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Firefighters from the Flagler County, Flagler Beach and Palm Coast departments joined forces to contain the flames. (Photo by Brian McMillan)
Palm Coast Sunday, Nov. 24, 2013 8 years ago

Fire consumes home just south of Varn Park on A1A

by: Brian McMillan Executive Editor

A house was destroyed by a fire on Sunday evening, Nov. 24, just south of Varn Park in unincorporated Flagler County. The house, a vacation rental property, was unoccupied at the time. For more photos, click here.

“We watched the thing fall, man,” said Eddie Anzalone Jr., who lives at 3518 N. Oceanshore Blvd., just across the street from 3519. “It was wild. I’ve never seen something like this in my life.”

Firefighters from the Flagler County, Palm Coast and Flagler Beach departments all helped douse the flames. The FireFlight helicopter also carried water above the neighbors’ homes to prevent the fire from spreading.

Anzalone, 37, said his mother first saw the fire, and then the whole family went outside to watch. The winds peaked at about 40 mph. It was a cool evening, but as the flames shot three stories into the air, and one palm tree was suddenly engulfed in flames, the heat from across the street was intense.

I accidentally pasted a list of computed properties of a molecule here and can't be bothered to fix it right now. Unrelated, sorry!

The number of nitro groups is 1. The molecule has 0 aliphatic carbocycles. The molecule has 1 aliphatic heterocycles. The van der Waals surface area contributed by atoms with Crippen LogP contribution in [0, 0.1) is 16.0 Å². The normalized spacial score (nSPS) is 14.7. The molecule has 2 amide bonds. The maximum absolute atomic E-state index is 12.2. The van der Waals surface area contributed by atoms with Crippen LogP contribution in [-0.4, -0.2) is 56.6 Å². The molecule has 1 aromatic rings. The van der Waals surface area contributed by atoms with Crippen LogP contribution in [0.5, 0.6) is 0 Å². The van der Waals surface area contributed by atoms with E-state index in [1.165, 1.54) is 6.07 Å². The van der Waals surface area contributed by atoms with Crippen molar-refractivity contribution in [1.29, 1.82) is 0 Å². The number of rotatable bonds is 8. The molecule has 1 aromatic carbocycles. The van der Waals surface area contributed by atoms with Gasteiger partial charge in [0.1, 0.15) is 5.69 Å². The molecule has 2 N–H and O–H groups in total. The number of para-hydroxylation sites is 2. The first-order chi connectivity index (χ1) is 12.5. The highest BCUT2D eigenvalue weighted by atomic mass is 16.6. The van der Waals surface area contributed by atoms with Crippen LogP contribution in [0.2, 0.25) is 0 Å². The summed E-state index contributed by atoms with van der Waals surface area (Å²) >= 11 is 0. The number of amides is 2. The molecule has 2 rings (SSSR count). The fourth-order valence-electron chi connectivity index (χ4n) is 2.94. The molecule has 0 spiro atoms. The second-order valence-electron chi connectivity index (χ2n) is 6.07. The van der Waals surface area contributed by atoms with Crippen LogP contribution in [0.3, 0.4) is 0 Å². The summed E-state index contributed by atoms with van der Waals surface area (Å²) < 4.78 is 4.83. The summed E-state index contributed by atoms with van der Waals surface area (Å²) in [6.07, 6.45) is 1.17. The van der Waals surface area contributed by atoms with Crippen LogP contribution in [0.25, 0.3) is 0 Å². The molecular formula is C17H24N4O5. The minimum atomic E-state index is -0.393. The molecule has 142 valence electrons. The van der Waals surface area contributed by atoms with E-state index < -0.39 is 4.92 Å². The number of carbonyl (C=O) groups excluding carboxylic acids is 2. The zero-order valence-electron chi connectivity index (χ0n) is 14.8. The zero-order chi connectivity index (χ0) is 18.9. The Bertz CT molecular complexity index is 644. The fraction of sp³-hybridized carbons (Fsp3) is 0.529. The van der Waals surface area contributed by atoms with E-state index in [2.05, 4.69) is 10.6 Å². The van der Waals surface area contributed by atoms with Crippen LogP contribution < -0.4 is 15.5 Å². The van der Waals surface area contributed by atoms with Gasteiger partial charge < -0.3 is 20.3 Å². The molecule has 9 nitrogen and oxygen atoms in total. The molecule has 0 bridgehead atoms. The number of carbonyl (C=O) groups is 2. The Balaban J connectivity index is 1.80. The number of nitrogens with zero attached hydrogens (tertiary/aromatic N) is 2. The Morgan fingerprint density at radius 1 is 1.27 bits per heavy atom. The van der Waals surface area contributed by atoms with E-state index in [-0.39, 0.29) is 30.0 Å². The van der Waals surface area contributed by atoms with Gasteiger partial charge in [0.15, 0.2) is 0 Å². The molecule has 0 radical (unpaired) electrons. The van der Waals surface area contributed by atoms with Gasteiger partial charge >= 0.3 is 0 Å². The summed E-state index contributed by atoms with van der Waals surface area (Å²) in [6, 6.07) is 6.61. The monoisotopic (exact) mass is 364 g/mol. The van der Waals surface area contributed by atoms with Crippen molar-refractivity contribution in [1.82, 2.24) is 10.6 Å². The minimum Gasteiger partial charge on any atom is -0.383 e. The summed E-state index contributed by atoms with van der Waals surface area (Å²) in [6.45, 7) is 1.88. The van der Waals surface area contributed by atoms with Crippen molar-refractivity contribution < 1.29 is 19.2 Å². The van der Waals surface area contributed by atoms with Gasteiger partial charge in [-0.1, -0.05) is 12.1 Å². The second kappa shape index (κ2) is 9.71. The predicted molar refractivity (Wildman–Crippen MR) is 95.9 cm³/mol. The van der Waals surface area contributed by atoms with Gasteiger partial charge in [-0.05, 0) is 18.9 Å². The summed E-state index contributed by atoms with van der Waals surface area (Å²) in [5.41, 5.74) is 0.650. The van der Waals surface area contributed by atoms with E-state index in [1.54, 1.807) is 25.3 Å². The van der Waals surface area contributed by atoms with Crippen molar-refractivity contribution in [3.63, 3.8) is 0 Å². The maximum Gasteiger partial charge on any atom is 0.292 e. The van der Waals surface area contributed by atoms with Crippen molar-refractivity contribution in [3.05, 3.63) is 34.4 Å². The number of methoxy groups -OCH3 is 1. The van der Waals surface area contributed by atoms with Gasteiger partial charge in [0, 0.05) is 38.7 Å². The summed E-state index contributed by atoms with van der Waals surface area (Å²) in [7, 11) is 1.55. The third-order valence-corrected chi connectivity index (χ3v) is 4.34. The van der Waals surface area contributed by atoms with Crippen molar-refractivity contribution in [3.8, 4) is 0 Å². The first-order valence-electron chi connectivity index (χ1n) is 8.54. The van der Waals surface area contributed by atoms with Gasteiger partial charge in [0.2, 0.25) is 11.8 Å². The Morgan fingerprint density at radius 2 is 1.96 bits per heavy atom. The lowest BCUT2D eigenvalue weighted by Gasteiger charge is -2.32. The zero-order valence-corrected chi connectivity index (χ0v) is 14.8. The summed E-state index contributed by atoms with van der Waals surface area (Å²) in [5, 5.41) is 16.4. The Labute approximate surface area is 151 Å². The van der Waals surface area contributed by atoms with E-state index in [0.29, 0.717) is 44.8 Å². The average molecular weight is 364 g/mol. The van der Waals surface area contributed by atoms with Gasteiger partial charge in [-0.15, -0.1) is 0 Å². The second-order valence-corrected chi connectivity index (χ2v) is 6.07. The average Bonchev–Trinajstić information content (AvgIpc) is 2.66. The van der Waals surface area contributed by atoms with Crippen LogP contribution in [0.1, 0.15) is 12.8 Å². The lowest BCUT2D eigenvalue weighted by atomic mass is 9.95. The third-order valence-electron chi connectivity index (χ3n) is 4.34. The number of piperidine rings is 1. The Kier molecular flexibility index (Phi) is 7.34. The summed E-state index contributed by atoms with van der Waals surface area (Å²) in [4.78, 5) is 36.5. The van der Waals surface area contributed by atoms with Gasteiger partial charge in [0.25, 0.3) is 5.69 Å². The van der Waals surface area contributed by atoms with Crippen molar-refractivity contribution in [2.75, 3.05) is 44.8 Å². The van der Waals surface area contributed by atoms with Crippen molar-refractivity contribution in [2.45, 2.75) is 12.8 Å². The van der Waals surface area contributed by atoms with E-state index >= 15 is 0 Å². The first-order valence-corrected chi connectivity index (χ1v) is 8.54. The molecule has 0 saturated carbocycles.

“We took our jackets off it was so hot,” he said.

The last time he remembers seeing the house occupied was a few weeks ago during the Tommy Tant surf festival. But although there was no danger of anyone being injured inside the home, the winds caused concern that the surrounding areas could catch fire, as well.

In fact, crews fought fires on both sides of the street, and about one acre of brush was burned, according to Carl Laundrie, Flagler County communications manager.

Anzalone also recalled seeing a fire on the power pole.

“The transformer was on fire,” he said. “It was burning for about 25-30 minutes. All the wires crackled, and it was like fireworks were going off.”

At about 5:30 p.m., a bucket truck arrived to address the power lines that were sagging across the street. Power was out on the block and was not predicted to return before dawn the next morning.

Laundrie added that until the county addressed the issue about two years ago, there were no fire hydrants in the area. He suggested that the damage could have been much worse.

“Without the hydrants, you couldn't keep a sustained attack on it,” he said.



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